Pentagon investigated suspected Russian directed-energy attacks on U.S. troops

A spokesperson for the director of national intelligence declined to comment.

The investigation is part of a broader effort to look into directed-energy attacks on U.S. officials across multiple agencies in recent years. Since late 2016, close to 50 officials have reported symptoms of a mysterious illness that became known as “Havana syndrome” among U.S. diplomats posted in Cuba. Symptoms included acute ringing and pressure in the ears, as well as loss of hearing and balance, fatigue and residual headaches. Some victims have suffered long-term brain damage.

Directed-energy attacks on U.S. spies and diplomats are well-documented; the CIA recently set up its own task force to look into the issue. But the recent Pentagon effort to look into similar incidents affecting U.S. troops has not previously been reported.

Circumstances surrounding these incidents are murky, and U.S. officials have encountered difficulties in attributing the suspected attacks to any particular weapon or country.

A directed-energy attack uses highly concentrated electromagnetic energy, including high-powered radio frequency or microwave devices and particle beams, to harm a target. The attacks can take different forms, from jamming electronic equipment to causing pain or permanent injuries.

A report commissioned by the State Department and released in December pointed to “directed, pulsed radiofrequency energy” as the most probable cause for the “Havana syndrome” incidents.

News of Russia’s alleged behavior comes as President Joe Biden is already staring down an increasingly aggressive Moscow, moving to impose a second round of sanctions last week for its cyberattacks and interference in U.S. elections. That round of sanctions notably excluded an effort to stop a major Russian pipeline project, and it came as historic numbers of Russian troops are assembling on its border with Ukraine.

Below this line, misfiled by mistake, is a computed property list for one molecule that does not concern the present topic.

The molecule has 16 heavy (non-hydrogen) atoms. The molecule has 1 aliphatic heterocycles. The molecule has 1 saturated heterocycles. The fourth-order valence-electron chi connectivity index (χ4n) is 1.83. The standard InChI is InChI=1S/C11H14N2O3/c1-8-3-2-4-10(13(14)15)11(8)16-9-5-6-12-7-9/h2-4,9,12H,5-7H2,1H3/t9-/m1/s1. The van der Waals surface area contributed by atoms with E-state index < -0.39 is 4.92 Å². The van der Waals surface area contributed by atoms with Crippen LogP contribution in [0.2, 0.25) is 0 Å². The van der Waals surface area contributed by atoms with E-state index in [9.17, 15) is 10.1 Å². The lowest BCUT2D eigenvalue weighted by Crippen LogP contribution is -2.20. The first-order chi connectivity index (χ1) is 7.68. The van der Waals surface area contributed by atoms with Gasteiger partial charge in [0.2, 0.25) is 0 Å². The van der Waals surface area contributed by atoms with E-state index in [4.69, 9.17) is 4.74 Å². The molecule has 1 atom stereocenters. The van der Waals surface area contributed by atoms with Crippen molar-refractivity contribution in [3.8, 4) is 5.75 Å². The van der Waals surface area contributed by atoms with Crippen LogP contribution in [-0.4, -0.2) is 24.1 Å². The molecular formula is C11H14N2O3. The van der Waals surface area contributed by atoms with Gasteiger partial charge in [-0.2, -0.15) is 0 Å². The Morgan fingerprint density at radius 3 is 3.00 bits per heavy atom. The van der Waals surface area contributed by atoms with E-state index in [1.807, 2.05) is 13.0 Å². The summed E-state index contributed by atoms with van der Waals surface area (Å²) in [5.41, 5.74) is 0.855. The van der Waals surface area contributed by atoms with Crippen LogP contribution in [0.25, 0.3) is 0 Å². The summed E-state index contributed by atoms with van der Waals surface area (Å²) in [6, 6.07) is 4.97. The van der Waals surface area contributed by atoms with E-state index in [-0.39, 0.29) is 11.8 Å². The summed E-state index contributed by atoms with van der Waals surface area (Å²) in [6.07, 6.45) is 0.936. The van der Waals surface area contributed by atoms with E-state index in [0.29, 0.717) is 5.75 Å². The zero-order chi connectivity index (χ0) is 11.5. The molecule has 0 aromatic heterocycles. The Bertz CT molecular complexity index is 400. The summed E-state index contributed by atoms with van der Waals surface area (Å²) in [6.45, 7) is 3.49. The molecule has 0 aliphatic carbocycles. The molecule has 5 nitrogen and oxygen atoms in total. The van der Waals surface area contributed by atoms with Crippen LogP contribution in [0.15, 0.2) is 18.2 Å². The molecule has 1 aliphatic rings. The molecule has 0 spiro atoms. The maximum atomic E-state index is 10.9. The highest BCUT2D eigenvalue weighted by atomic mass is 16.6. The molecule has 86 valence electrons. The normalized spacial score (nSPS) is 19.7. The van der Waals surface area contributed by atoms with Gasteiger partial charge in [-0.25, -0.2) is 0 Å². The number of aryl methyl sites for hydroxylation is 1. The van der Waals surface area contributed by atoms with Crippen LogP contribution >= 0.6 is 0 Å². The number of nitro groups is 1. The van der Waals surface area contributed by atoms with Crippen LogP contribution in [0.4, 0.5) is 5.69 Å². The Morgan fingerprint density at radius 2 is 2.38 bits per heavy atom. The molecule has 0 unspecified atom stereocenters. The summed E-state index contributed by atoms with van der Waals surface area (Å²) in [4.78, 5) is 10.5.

The investigation evolved into a larger discussion involving the National Security Council, the CIA, State Department and Office of the Director of National Intelligence, said three former national security officials involved in the discussions.

The members of Congress privy to top-secret intelligence, known as the Gang of Eight, were notified about Russia’s suspected targeting of Americans in Syria using directed energy, according to the two people with direct knowledge of the matter. The Senate Armed Services Committee was also briefed, the people said.

The congressional officials briefed on the incidents said the Pentagon believes that the nature of the directed-energy attacks is similar to those carried out against Americans in Cuba, but was hesitant to draw direct parallels.

Oklahoma Sen. Jim Inhofe, the top Republican on the Armed Services Committee, told POLITICO that he’s awaiting further information on the issue.

“I know that we’re going to be having a discussion, a briefing on that, informal — and frankly, it’s going to be confidential,” he said in a brief interview. “So let’s wait and see.”